It appears controversial cryptocurrency issuer Tether (USDT) is yet again trying to prove its legitimacy to the larger blockchain community. The company has hired a law firm co-founded by former FBI director Louis Freeh to look into its financial situation.
“Earlier this year Tether engaged Freeh, Sporkin & Sullivan LLP (FSS) to review bank account documentation and to perform a randomized inspection of the numbers of Tethers in circulation and the corresponding currency reserves,” Tether wrote in a statement on its website.
For the record, while Freeh, Sporkin & Sullivan LLP had access to Tether accounts at two banks for weeks, it did not conduct an official audit – it merely reviewed its balance.
Following the review, the agency released a report which purportedly indicates the money Tether held on June 1 was nearly identical to the value of all Tether coins in circulation on the same day. This should be the case, given that USDT is pegged to the price of the dollar.
“As part of the engagement, FSS was tasked with investigating the [dollar] balances in accounts owned or controlled by Tether at its banks, including randomised selections of the appropriate confirmation dates, and reporting to Tether as to the results of such inquiries,” Tether clarified on its website. “Further to the engagement, FSS selected the date for balance confirmations without any form of prior notice to, or consultation with, Tether.”
Unfortunately, the auditor has refrained from revealing the names of of the banks as such relationships are “private.” While the banks where Tether stores its reserves remain largely a secret at present, Reuters reported its parent company Bitfinex has accounts with Dutch financial giant ING.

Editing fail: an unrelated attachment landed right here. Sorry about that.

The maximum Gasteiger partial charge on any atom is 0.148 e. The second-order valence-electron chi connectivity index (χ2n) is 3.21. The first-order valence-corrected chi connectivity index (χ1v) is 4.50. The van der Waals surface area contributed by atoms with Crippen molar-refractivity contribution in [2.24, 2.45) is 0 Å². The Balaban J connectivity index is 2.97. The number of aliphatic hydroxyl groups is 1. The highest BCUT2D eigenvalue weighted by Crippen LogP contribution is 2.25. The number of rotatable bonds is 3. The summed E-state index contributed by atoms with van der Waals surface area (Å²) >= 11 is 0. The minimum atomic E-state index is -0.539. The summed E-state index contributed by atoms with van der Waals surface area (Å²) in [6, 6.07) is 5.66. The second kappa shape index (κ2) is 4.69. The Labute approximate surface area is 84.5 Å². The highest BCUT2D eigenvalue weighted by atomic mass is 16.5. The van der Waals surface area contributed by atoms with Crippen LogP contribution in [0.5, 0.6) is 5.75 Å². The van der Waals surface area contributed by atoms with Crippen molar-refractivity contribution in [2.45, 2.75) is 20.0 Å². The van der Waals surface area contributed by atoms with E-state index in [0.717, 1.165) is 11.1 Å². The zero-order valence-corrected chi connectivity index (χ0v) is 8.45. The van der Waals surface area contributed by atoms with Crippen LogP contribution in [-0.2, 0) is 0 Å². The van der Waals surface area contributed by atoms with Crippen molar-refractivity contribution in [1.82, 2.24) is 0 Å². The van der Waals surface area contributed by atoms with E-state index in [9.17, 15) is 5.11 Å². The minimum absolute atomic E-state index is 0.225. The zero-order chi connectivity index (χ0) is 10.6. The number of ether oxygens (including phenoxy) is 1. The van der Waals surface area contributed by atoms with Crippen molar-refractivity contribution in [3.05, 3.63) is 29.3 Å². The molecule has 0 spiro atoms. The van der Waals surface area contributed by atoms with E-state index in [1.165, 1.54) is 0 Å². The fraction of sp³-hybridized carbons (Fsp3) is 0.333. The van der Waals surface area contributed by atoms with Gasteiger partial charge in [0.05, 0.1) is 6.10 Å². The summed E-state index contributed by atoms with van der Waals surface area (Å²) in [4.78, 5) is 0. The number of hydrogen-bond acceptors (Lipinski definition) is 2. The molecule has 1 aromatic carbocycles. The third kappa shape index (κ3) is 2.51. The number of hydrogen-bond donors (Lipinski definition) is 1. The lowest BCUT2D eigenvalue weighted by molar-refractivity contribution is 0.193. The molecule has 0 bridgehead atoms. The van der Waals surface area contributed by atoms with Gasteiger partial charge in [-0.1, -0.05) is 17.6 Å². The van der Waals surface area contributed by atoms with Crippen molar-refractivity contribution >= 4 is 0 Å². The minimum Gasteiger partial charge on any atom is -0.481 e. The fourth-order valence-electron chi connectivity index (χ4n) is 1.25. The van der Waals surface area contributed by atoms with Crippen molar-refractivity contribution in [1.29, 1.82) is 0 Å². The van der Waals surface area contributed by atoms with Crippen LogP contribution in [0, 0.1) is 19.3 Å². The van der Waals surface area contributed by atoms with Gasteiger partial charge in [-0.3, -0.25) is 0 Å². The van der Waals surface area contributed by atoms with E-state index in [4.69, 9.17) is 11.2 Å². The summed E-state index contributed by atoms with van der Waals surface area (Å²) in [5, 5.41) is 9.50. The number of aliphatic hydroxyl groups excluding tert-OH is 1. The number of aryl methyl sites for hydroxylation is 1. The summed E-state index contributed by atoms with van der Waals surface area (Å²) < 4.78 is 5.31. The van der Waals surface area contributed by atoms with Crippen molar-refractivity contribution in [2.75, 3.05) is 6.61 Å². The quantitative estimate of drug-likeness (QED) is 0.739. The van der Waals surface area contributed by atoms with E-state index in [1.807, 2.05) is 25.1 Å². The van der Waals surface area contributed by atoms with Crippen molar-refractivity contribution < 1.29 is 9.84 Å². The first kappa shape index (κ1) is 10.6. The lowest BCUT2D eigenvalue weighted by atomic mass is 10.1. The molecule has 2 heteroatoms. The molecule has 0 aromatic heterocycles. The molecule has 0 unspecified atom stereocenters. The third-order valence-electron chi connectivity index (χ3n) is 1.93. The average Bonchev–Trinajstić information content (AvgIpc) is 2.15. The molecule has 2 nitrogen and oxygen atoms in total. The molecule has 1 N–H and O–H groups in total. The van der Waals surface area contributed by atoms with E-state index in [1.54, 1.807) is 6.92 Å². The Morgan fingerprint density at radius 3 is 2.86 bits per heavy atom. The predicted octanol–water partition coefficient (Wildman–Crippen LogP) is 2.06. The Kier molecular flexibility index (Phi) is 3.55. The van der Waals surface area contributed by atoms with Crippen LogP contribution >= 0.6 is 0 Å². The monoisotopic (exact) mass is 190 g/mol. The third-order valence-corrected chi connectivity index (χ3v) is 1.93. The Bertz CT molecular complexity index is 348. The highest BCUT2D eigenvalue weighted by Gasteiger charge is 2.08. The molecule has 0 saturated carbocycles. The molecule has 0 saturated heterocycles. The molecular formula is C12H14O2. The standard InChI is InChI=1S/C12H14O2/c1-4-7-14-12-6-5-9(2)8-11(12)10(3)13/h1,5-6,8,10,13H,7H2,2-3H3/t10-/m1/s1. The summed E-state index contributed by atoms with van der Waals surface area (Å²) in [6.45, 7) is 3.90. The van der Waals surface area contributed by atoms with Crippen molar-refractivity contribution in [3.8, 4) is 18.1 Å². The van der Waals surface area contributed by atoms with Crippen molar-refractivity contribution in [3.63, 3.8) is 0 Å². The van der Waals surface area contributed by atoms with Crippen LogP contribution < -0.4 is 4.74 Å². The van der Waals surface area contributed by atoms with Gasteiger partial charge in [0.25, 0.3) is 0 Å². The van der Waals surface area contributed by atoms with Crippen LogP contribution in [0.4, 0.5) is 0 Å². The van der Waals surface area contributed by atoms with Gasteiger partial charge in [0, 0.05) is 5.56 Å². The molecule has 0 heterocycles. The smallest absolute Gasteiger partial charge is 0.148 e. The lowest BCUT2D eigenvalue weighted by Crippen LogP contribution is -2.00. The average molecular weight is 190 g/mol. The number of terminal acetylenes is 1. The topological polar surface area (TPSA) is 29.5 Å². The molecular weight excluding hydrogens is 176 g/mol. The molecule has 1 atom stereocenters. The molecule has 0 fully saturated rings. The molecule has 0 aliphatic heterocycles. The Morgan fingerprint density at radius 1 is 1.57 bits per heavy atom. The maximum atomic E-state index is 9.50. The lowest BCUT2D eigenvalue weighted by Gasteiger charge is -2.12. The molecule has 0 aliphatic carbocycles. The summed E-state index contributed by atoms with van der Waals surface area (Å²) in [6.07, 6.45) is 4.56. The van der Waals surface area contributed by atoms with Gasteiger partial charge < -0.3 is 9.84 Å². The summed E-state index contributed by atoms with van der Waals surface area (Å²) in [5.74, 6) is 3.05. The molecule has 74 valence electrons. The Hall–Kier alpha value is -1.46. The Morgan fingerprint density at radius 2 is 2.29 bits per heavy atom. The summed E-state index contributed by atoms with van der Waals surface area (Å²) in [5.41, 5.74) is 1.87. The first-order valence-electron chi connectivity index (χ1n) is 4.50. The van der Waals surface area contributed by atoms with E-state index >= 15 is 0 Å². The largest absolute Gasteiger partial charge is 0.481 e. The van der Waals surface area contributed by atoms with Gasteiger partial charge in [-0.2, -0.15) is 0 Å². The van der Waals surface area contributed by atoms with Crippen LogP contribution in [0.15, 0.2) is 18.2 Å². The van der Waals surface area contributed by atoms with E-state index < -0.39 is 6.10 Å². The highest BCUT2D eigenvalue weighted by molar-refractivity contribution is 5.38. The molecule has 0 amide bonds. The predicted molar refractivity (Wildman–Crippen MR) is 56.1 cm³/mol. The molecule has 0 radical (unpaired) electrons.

It is worth pointing out that this is not the first time Tether has passed an unofficial audit as proof its reserves match the amount of circulating USDT.
Back in September last year, Tether shared a preliminary transparency report conducted by US-based auditor Friedman LLP, which suggested the company’s reserves at the time matched the amount of USDT in circulation. Critics were swift to point out the report contained numerous methodological shortcomings and did not constitute a full audit.
It later became clear Tether had dissolved its relationship with Friedman before the agency was able to complete the audit. Shortly after that, reports suggested the US Commodity Futures Trading Commission (CFTC) had subpoenaed Tether and Bitfinex.
“The bottom line is an audit cannot be obtained,” Tether general counsel Stuart Hoegner told Bloolmberg with regards to the FSS financial review. “The big four firms are anathema to that level of risk.”
“We’ve gone for what we think is the next best thing,” he added.
Unfortunately for Tether, it remains unlikely this “next best thing” will be enough to shake off persistent suspicions of market manipulation and concerns that Tether could collapse the entire cryptocurrency industry. For that, the company will need to undergo a proper audit.
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